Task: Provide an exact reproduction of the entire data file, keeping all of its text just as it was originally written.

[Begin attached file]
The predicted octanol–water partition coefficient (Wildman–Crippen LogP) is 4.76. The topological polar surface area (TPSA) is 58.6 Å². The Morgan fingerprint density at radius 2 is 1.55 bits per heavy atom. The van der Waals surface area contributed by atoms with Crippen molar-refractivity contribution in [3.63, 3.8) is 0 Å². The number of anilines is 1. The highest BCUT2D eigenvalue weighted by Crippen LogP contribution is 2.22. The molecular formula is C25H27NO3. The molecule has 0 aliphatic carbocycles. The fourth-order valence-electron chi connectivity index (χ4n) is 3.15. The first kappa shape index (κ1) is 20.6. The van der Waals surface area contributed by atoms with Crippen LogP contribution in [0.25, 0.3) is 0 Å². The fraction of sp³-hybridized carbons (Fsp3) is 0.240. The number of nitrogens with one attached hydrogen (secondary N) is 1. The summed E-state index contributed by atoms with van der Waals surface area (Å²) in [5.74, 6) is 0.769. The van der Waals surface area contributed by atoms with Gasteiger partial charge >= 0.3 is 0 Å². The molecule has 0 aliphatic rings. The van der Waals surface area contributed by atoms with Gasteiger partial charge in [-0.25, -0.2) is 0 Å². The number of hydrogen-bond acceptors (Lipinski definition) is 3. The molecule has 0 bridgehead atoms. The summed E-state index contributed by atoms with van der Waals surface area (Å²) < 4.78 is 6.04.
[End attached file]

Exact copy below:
The predicted octanol–water partition coefficient (Wildman–Crippen LogP) is 4.76. The topological polar surface area (TPSA) is 58.6 Å². The Morgan fingerprint density at radius 2 is 1.55 bits per heavy atom. The van der Waals surface area contributed by atoms with Crippen molar-refractivity contribution in [3.63, 3.8) is 0 Å². The number of anilines is 1. The highest BCUT2D eigenvalue weighted by Crippen LogP contribution is 2.22. The molecular formula is C25H27NO3. The molecule has 0 aliphatic carbocycles. The fourth-order valence-electron chi connectivity index (χ4n) is 3.15. The first kappa shape index (κ1) is 20.6. The van der Waals surface area contributed by atoms with Crippen LogP contribution in [0.25, 0.3) is 0 Å². The fraction of sp³-hybridized carbons (Fsp3) is 0.240. The number of nitrogens with one attached hydrogen (secondary N) is 1. The summed E-state index contributed by atoms with van der Waals surface area (Å²) in [5.74, 6) is 0.769. The van der Waals surface area contributed by atoms with Gasteiger partial charge >= 0.3 is 0 Å². The molecule has 0 aliphatic rings. The van der Waals surface area contributed by atoms with Gasteiger partial charge in [-0.25, -0.2) is 0 Å². The number of hydrogen-bond acceptors (Lipinski definition) is 3. The molecule has 0 bridgehead atoms. The summed E-state index contributed by atoms with van der Waals surface area (Å²) < 4.78 is 6.04.